Visiting the Design Centre and Making Upgrade Selections

Today’s post in my New Home Construction Series is all about the builder design centre and making your structural and design selections.

One of the advantages of buying a new construction home is that you have the ability to customize it to your tastes. These selections are usually made at your builders Design Centre in a series of appointments before your new home is built.

What kind of selections will I make at the design centre?

All of them.

No seriously. You’ll have to select everything from the colour of your door knobs to the height of your kitchen cabinets. And while some things are going to be standard (aka included in your purchase price) many, many things will be upgrades.

When will I visit the design centre?

In our case, we had five appointments in total at the design centre. Our first meeting was only a couple of weeks after we signed our purchase agreement and our last was months later (you can see the entire timeline here).

  • In our first meeting we met the account manager and she outlined the different meetings we would have.
  • In our second meeting we made all our “stage 1” or “structural” selections – this included any changes to the floor plan as well as cabinetry and electrical changes.
  • In our third meeting we selected our exterior package – these were pre-designed packages that included coordinating siding, stone and paint.
  • In our forth meeting we looked at all our options for our “stage 2” (or design) selections. This is where we got into the specifics of cabinet doors, flooring, paint colours and more. There was a lot to think about after this meeting so we chose to go home and think about everything.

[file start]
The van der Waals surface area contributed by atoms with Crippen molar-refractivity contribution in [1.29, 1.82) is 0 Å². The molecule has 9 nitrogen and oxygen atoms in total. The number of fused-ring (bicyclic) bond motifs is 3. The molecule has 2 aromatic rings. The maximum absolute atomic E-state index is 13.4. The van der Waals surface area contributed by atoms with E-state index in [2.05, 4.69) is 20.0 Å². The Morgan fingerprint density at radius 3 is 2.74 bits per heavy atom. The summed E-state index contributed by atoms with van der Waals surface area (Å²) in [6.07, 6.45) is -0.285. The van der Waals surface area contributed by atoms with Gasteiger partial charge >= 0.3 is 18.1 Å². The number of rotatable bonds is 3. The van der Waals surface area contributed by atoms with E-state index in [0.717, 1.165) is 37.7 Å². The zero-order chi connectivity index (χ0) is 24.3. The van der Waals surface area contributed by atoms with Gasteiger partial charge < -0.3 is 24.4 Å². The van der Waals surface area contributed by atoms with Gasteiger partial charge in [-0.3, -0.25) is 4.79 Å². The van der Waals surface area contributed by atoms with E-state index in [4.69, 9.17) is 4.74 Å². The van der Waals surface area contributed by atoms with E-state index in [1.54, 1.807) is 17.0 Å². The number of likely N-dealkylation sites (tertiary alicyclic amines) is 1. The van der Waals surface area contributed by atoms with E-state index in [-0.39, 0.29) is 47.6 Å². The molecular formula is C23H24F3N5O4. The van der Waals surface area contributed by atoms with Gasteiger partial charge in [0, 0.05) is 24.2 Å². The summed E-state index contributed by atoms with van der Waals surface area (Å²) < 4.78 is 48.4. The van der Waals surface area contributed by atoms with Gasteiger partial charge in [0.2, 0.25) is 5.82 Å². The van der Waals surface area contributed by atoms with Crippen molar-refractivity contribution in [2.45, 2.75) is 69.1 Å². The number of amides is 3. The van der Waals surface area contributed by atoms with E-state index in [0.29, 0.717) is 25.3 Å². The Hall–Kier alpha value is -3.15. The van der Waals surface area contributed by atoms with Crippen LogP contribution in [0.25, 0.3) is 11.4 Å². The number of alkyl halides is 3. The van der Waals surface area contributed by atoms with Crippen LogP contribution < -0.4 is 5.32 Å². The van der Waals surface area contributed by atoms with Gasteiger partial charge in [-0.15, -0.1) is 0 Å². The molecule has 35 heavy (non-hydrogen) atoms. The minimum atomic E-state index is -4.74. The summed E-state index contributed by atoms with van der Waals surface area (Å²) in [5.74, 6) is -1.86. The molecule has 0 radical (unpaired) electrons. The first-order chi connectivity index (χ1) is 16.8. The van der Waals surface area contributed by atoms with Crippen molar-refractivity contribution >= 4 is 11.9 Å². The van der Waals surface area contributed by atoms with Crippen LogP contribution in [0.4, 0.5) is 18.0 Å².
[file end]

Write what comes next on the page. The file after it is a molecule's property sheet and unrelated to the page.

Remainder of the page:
• We then had our fifth meeting where we made our final design selections.

Our design centre was only open on weekdays from 9-5 pm.

How will I know what selections I will need to make?

Generally you will need to select your flooring, cabinetry, hardware and exterior package (siding, brick etc.). There may be multiple variations of your floor plan to pick from and configurations to choose. The, there are the upgrades.

When we had our first visit at the design centre we were given a sheet that listed a bunch of things we could choose to upgrade.

What are upgrades?

An upgrade is anything in addition or above the standard set by the builder.

How will I know what the builder standard is?

For the most part it will be in your purchase agreement, but even that might be vague. Here’s the exact description of what was included in the kitchen from our purchase agreement:

  • Choice of custom quality cabinetry for kitchen from builder’s samples.
  • Kitchen cabinetry features an open, under-counter area for dishwasher.
  • Kitchens feature quality double stainless sink with single lever faucet.
  • Stove area to have heavy-duty plug receptacle and wiring.
  • Exhaust hood fan (white) will be installed over stove area and features outside venting.
  • Laminate top where applicable.

Okay, but what about all the things that aren’t mentioned?

They’re likely going to be upgrades. If there’s something that isn’t specifically mentioned, ask. It’s best to know going in what kind of budget you’re going to need for upgrades.